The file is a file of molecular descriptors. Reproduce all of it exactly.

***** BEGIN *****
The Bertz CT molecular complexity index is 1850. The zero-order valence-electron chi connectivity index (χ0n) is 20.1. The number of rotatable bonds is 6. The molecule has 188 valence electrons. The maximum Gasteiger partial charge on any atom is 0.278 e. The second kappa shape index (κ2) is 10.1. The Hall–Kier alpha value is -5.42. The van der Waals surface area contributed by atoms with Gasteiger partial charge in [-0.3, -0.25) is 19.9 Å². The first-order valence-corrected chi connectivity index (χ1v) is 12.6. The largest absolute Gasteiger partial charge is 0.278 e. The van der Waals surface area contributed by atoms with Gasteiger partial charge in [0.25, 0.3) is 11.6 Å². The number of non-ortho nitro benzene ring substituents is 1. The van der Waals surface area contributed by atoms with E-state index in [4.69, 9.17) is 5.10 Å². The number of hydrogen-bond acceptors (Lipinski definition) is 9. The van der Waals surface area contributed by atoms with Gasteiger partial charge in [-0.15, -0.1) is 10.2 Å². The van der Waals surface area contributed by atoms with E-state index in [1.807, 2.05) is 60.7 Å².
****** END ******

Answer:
The Bertz CT molecular complexity index is 1850. The zero-order valence-electron chi connectivity index (χ0n) is 20.1. The number of rotatable bonds is 6. The molecule has 188 valence electrons. The maximum Gasteiger partial charge on any atom is 0.278 e. The second kappa shape index (κ2) is 10.1. The Hall–Kier alpha value is -5.42. The van der Waals surface area contributed by atoms with Gasteiger partial charge in [-0.3, -0.25) is 19.9 Å². The first-order valence-corrected chi connectivity index (χ1v) is 12.6. The largest absolute Gasteiger partial charge is 0.278 e. The van der Waals surface area contributed by atoms with Gasteiger partial charge in [0.25, 0.3) is 11.6 Å². The number of non-ortho nitro benzene ring substituents is 1. The van der Waals surface area contributed by atoms with E-state index in [4.69, 9.17) is 5.10 Å². The number of hydrogen-bond acceptors (Lipinski definition) is 9. The van der Waals surface area contributed by atoms with Gasteiger partial charge in [-0.15, -0.1) is 10.2 Å². The van der Waals surface area contributed by atoms with E-state index in [1.807, 2.05) is 60.7 Å².